What are Thyroid disorders?
The thyroid gland is a small butterfly-shaped gland located in the neck. It is responsible for producing the hormones Thyroxine (T4) and Triiodothyronine (T3), that regulate numerous metabolic processes in our body. Thyroid disorders are therefore conditions affecting the functioning of the thyroid gland; many of the body’s functions slow down when these hormones aren’t produced adequately. Thyroid disorders are numerous and vary in nature, including; hypothyroidism (underactive thyroid), hyperthyroidism (overactive thyroid), goiter (enlarged thyroid gland) and thyroid cancer.
Hypothyroidism (underactive thyroid)
Hypothyroidism is the most commonly experienced thyroid disorder, affecting at least 15 in every 1000 women and 1 in every 1000 men. Children often develop it too, while babies could be born with it.
An underactive thyroid gland doesn’t produce enough of the hormone thyroxine as per your body’s needs. This lack of adequate hormones slows down your metabolic processes, commonly causing fatigue and weight gain. There is no way of preventing an underactive thyroid, but the condition can be managed well when duly diagnosed and treated.
Thyroid disorders are caused generally because either the immune system attacks the thyroid gland or due to damage to the gland that may occur during treatment for hyperthyroidism or thyroid cancer. At an early age, hypothyroidism, can lead to mental retardation and stunted growth. Long-term if untreated it changes the way the body processes fat, it can cause high cholesterol levels and blockages in arteries, leading to serious heart problems such as angina (chest pain) and heart attack.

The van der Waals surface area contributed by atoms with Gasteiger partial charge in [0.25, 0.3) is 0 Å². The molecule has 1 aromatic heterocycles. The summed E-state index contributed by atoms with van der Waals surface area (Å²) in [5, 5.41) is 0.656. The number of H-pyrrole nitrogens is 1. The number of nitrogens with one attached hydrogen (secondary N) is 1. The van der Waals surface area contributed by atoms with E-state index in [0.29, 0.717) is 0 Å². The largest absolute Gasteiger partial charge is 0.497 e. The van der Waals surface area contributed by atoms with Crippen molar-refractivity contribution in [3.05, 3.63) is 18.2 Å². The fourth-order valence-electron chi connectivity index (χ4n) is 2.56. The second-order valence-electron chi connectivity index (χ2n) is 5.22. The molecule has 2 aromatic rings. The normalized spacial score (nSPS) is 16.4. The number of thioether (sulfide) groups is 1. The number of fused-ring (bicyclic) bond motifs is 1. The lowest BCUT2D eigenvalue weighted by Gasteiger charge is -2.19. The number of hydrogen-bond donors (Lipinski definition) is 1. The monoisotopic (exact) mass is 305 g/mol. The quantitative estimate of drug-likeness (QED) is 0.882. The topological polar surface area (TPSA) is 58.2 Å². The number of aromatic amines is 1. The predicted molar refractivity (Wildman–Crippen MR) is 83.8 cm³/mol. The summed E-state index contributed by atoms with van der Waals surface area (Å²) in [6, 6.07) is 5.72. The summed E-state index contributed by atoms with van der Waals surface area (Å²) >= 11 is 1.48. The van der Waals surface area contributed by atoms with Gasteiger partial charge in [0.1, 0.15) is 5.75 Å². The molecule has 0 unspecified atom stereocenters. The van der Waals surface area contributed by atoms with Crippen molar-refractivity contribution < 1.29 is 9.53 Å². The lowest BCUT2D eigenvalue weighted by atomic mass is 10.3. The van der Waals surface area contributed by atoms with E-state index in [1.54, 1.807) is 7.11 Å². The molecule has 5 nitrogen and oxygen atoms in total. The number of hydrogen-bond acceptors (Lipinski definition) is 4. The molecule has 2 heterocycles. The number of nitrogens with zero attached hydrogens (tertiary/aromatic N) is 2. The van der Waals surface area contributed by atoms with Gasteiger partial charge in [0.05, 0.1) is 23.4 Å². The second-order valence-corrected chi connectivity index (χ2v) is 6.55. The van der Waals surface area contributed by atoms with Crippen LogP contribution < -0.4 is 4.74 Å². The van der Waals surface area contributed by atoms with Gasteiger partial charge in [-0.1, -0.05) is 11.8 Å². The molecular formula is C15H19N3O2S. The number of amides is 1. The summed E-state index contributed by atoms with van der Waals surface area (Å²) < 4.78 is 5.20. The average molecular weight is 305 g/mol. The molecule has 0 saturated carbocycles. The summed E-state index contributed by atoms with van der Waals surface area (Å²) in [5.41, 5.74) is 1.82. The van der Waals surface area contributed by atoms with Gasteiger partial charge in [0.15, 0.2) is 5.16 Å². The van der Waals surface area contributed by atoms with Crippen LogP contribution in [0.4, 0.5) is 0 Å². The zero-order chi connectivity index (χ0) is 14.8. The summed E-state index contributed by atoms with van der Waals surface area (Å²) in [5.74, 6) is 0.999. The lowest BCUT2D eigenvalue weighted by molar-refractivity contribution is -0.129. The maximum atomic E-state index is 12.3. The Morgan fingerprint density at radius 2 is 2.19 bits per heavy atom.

Symptoms for hypothyroidism usually develop slowly over years, and can be similar to other conditions, one may not notice them for years. Common symptoms include;- Fatigue
- Weight gain
- Hypersensitivity to cold temperatures
- Dry skin and hair
- Muscle aches
- Loss of sex drive
- Pain, numbness or a tingling sensation in the hands and fingers
- Irregular or heavy periods.
- Fluid retention
Symptoms when the condition is at a more advanced stage includel- Hoarse voice
- Puffy face
- Slow heart rate
- Hearing loss
Children with an underactive thyroid often experience mental retardation, slower growth, and hit puberty earlier than normal. Elderly people with an underactive thyroid may develop memory loss and depression.
Thyroid problems are quite common, affecting up to 3% of all adults, especially women. Many of the symptoms of a thyroid disorder are non-specific and may be experienced due to attributed to other conditions. It is useful to have a complete thyroid function test to diagnose a thyroid problem or to monitor an already identified thyroid condition.